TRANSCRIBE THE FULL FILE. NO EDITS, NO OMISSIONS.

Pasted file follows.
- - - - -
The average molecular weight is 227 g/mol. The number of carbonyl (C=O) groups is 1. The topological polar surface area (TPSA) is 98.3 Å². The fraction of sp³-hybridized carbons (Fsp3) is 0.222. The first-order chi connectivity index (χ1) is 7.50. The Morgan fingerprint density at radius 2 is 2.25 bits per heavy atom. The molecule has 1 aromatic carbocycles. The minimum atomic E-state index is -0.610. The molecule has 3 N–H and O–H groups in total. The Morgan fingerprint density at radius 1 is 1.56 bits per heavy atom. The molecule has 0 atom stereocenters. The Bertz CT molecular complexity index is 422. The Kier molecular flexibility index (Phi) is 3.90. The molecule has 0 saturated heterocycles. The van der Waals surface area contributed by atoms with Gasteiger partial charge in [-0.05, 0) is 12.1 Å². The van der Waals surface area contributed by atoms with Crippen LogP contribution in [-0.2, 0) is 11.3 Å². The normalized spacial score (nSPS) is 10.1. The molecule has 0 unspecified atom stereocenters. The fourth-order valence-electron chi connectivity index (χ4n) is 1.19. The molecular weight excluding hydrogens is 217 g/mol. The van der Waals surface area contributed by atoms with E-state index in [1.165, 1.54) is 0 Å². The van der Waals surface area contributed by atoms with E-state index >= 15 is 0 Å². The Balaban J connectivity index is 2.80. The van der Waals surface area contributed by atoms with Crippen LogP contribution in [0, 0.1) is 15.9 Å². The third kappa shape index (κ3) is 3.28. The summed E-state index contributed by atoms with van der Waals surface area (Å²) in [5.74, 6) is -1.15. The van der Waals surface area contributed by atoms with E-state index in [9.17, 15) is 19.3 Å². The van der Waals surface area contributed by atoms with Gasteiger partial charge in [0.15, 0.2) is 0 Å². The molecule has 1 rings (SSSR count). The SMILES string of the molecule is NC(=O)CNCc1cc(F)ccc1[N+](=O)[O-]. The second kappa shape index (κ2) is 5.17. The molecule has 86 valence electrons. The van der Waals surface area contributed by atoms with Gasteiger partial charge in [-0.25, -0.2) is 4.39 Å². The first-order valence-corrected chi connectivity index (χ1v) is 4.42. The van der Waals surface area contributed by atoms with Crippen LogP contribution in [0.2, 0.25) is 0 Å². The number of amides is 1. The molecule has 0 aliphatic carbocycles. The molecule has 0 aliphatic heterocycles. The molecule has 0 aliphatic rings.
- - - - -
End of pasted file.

The average molecular weight is 227 g/mol. The number of carbonyl (C=O) groups is 1. The topological polar surface area (TPSA) is 98.3 Å². The fraction of sp³-hybridized carbons (Fsp3) is 0.222. The first-order chi connectivity index (χ1) is 7.50. The Morgan fingerprint density at radius 2 is 2.25 bits per heavy atom. The molecule has 1 aromatic carbocycles. The minimum atomic E-state index is -0.610. The molecule has 3 N–H and O–H groups in total. The Morgan fingerprint density at radius 1 is 1.56 bits per heavy atom. The molecule has 0 atom stereocenters. The Bertz CT molecular complexity index is 422. The Kier molecular flexibility index (Phi) is 3.90. The molecule has 0 saturated heterocycles. The van der Waals surface area contributed by atoms with Gasteiger partial charge in [-0.05, 0) is 12.1 Å². The van der Waals surface area contributed by atoms with Crippen LogP contribution in [-0.2, 0) is 11.3 Å². The normalized spacial score (nSPS) is 10.1. The molecule has 0 unspecified atom stereocenters. The fourth-order valence-electron chi connectivity index (χ4n) is 1.19. The molecular weight excluding hydrogens is 217 g/mol. The van der Waals surface area contributed by atoms with E-state index in [1.165, 1.54) is 0 Å². The van der Waals surface area contributed by atoms with E-state index >= 15 is 0 Å². The Balaban J connectivity index is 2.80. The van der Waals surface area contributed by atoms with Crippen LogP contribution in [0, 0.1) is 15.9 Å². The third kappa shape index (κ3) is 3.28. The summed E-state index contributed by atoms with van der Waals surface area (Å²) in [5.74, 6) is -1.15. The van der Waals surface area contributed by atoms with E-state index in [9.17, 15) is 19.3 Å². The van der Waals surface area contributed by atoms with Gasteiger partial charge in [0.15, 0.2) is 0 Å². The molecule has 1 rings (SSSR count). The SMILES string of the molecule is NC(=O)CNCc1cc(F)ccc1[N+](=O)[O-]. The second kappa shape index (κ2) is 5.17. The molecule has 86 valence electrons. The van der Waals surface area contributed by atoms with Gasteiger partial charge in [-0.25, -0.2) is 4.39 Å². The first-order valence-corrected chi connectivity index (χ1v) is 4.42. The van der Waals surface area contributed by atoms with Crippen LogP contribution in [0.2, 0.25) is 0 Å². The number of amides is 1. The molecule has 0 aliphatic carbocycles. The molecule has 0 aliphatic heterocycles. The molecule has 0 aliphatic rings.